, Volume 26, Issue 10, pp 1340-1344

Glucose utilisation in the lungs of septic rats

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Sequestration and degranulation of leucocytes in the pulmonary microcirculation is considered to be a key event in the development of acute respiratory distress syndrome in patients with sepsis. Glucose serves as the main source of energy in activated leucocytes. The aim of this study was to assess whether glucose utilisation in the lungs can be used as an indicator of pulmonary leucocyte accumulation in an experimental model of sepsis of intra-abdominal origin. Sepsis was induced in rats by abdominal implantation of a gelatine capsule containing bacteria and rat colonic contents. Empty gelatine capsules were implanted in control animals. Animals were studied 6 and 12 h after sepsis induction. Glucose utilisation was measured as the tissue uptake of fluorine-18-fluorodeoxyglucose (18FDG) 1 h after intravenous injection of the tracer. Micro-autoradiography was also performed after injection of tritiated deoxyglucose. We found increased uptake of 18FDG in the lungs of septic animals. The uptake also increased with time after sepsis induction. 18FDG uptake in circulating leucocytes was increased in septic animals compared with controls, and micro-autoradiography showed intense accumulation of deoxyglucose in leucocytes in the lungs of septic animals. We conclude that glucose utilisation is increased in the lungs of septic rats. Measurements of pulmonary glucose utilisation as an index of leucocyte metabolic activity may open new possibilities for studies of the pathophysiology of sepsis and for evaluation of therapeutic interventions.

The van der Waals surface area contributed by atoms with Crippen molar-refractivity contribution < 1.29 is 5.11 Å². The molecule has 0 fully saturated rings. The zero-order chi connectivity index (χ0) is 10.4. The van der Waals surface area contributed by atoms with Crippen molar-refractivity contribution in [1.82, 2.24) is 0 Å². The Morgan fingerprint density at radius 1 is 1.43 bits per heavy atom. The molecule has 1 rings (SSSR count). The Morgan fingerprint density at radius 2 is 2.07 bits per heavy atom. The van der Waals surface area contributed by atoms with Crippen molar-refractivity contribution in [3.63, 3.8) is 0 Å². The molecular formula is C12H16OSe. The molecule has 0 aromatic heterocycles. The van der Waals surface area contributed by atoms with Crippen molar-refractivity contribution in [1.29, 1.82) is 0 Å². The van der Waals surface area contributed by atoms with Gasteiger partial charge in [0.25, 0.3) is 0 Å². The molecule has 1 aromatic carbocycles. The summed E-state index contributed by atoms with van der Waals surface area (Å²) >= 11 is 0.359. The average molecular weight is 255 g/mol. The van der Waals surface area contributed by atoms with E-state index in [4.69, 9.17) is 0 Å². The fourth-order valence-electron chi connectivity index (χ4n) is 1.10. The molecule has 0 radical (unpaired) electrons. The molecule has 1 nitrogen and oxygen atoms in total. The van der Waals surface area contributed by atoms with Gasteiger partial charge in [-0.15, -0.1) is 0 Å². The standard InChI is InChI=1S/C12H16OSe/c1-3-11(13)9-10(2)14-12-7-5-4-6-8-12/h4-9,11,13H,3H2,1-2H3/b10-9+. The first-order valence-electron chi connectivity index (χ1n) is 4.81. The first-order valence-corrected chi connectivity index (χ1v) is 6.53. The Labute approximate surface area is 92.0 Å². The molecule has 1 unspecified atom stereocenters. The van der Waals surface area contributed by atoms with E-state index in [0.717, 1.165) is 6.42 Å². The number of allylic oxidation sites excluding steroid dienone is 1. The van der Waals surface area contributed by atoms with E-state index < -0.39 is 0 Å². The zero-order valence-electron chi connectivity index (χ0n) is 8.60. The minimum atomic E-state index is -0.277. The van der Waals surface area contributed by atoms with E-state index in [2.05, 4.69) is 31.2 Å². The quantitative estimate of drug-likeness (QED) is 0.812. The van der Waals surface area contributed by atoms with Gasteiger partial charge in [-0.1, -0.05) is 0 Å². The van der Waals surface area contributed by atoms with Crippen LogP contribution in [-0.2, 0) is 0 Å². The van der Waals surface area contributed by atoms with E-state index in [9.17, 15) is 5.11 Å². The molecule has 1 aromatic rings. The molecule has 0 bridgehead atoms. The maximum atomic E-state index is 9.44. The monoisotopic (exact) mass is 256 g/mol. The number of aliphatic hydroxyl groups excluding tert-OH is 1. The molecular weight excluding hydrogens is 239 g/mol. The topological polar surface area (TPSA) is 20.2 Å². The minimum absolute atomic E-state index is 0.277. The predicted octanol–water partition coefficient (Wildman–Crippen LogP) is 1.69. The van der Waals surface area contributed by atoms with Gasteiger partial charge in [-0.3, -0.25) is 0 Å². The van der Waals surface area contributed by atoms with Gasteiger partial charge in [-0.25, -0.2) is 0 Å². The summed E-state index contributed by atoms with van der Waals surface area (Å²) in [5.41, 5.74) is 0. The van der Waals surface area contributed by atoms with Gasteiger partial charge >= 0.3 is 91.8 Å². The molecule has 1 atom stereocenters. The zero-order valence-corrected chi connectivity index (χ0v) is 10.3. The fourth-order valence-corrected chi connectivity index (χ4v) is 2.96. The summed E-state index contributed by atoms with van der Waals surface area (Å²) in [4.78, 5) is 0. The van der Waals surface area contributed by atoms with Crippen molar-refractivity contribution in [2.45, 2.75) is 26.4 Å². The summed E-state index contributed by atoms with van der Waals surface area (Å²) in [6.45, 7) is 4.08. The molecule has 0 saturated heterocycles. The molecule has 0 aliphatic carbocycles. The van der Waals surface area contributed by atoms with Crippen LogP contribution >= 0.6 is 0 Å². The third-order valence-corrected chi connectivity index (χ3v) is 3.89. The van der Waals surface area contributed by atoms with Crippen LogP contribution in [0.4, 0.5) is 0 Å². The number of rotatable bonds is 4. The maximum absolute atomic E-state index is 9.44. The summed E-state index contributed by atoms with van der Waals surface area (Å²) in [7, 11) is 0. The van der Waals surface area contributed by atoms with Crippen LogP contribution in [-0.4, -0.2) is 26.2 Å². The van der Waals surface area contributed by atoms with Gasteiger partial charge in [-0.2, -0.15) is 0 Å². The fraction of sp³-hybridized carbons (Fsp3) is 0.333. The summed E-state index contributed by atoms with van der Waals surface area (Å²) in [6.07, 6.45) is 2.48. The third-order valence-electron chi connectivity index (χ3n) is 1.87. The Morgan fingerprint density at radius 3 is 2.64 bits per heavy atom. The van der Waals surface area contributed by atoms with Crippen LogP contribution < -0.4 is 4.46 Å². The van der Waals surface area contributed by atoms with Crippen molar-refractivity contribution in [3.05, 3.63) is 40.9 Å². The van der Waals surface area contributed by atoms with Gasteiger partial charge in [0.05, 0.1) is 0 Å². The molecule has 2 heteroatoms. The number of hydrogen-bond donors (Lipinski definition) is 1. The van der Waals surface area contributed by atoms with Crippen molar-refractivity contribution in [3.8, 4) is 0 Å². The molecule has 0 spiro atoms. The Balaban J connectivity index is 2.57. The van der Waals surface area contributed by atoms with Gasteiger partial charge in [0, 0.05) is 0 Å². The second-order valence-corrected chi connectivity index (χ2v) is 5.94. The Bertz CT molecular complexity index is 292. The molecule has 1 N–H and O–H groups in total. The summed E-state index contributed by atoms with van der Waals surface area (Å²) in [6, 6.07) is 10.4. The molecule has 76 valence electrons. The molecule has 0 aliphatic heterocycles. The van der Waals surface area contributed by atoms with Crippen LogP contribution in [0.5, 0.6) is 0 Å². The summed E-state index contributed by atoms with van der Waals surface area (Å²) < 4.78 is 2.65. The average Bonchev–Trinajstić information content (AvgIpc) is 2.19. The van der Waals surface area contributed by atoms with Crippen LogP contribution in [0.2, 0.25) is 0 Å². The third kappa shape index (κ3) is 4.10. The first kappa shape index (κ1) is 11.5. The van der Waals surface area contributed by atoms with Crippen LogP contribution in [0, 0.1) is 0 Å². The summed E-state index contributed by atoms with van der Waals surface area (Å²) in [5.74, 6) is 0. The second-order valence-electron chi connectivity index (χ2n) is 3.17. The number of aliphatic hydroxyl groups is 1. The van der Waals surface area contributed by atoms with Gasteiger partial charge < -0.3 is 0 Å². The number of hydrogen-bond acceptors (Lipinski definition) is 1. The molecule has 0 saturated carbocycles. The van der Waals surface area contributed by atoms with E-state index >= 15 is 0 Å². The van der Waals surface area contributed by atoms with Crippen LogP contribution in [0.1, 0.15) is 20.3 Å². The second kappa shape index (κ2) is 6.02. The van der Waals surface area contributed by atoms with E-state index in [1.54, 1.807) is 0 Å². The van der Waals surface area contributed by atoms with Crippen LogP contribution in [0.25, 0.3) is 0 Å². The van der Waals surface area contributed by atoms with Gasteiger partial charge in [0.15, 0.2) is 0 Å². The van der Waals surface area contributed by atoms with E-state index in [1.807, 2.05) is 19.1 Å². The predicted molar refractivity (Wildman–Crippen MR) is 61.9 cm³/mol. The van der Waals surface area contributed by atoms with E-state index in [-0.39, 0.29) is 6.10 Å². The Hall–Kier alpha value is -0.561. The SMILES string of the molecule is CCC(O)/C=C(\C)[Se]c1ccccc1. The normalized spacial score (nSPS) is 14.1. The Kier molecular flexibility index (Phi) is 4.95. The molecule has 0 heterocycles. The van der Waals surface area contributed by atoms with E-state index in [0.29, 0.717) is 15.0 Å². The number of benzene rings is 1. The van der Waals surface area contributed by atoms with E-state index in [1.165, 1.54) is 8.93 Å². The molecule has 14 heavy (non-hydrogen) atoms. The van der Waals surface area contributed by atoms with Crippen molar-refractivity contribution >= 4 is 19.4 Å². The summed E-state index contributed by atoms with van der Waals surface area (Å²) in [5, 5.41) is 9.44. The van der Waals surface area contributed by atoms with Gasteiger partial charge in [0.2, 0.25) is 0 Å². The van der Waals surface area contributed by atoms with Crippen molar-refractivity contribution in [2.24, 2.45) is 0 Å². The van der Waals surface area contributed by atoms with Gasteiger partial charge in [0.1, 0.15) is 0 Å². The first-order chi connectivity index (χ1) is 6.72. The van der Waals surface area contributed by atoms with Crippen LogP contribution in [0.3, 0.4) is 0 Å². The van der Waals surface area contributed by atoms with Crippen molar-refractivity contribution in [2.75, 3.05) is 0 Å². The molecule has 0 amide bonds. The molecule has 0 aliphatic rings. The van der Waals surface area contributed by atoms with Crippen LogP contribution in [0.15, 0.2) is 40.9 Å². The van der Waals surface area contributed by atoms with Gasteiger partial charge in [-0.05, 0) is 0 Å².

Received 15 February and in revised form 28 April 1999